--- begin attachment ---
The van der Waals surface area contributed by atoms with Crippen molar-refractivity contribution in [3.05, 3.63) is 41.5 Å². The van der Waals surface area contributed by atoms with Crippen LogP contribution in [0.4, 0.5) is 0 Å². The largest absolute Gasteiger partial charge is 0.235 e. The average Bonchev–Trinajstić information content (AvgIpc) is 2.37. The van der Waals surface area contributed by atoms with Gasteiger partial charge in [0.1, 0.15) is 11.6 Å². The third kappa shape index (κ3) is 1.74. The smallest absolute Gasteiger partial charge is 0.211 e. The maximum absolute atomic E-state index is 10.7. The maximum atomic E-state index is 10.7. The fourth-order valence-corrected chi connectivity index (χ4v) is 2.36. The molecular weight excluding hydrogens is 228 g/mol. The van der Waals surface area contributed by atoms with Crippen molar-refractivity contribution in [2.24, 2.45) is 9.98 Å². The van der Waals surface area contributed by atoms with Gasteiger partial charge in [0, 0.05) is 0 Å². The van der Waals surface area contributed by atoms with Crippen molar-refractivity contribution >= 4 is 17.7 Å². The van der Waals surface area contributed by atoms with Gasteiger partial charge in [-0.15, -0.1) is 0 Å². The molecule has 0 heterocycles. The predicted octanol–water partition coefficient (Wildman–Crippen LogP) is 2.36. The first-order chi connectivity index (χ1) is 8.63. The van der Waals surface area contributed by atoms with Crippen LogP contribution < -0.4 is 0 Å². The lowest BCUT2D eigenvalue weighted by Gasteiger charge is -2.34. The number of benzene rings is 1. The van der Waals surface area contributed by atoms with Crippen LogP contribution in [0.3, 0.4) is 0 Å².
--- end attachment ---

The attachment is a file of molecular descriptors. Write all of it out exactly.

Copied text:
The van der Waals surface area contributed by atoms with Crippen molar-refractivity contribution in [3.05, 3.63) is 41.5 Å². The van der Waals surface area contributed by atoms with Crippen LogP contribution in [0.4, 0.5) is 0 Å². The largest absolute Gasteiger partial charge is 0.235 e. The average Bonchev–Trinajstić information content (AvgIpc) is 2.37. The van der Waals surface area contributed by atoms with Gasteiger partial charge in [0.1, 0.15) is 11.6 Å². The third kappa shape index (κ3) is 1.74. The smallest absolute Gasteiger partial charge is 0.211 e. The maximum absolute atomic E-state index is 10.7. The maximum atomic E-state index is 10.7. The fourth-order valence-corrected chi connectivity index (χ4v) is 2.36. The molecular weight excluding hydrogens is 228 g/mol. The van der Waals surface area contributed by atoms with Crippen molar-refractivity contribution in [2.24, 2.45) is 9.98 Å². The van der Waals surface area contributed by atoms with Gasteiger partial charge in [0, 0.05) is 0 Å². The van der Waals surface area contributed by atoms with Crippen molar-refractivity contribution >= 4 is 17.7 Å². The van der Waals surface area contributed by atoms with Gasteiger partial charge in [-0.15, -0.1) is 0 Å². The molecule has 0 heterocycles. The predicted octanol–water partition coefficient (Wildman–Crippen LogP) is 2.36. The first-order chi connectivity index (χ1) is 8.63. The van der Waals surface area contributed by atoms with Crippen LogP contribution < -0.4 is 0 Å². The lowest BCUT2D eigenvalue weighted by Gasteiger charge is -2.34. The number of benzene rings is 1. The van der Waals surface area contributed by atoms with Crippen LogP contribution in [0.3, 0.4) is 0 Å².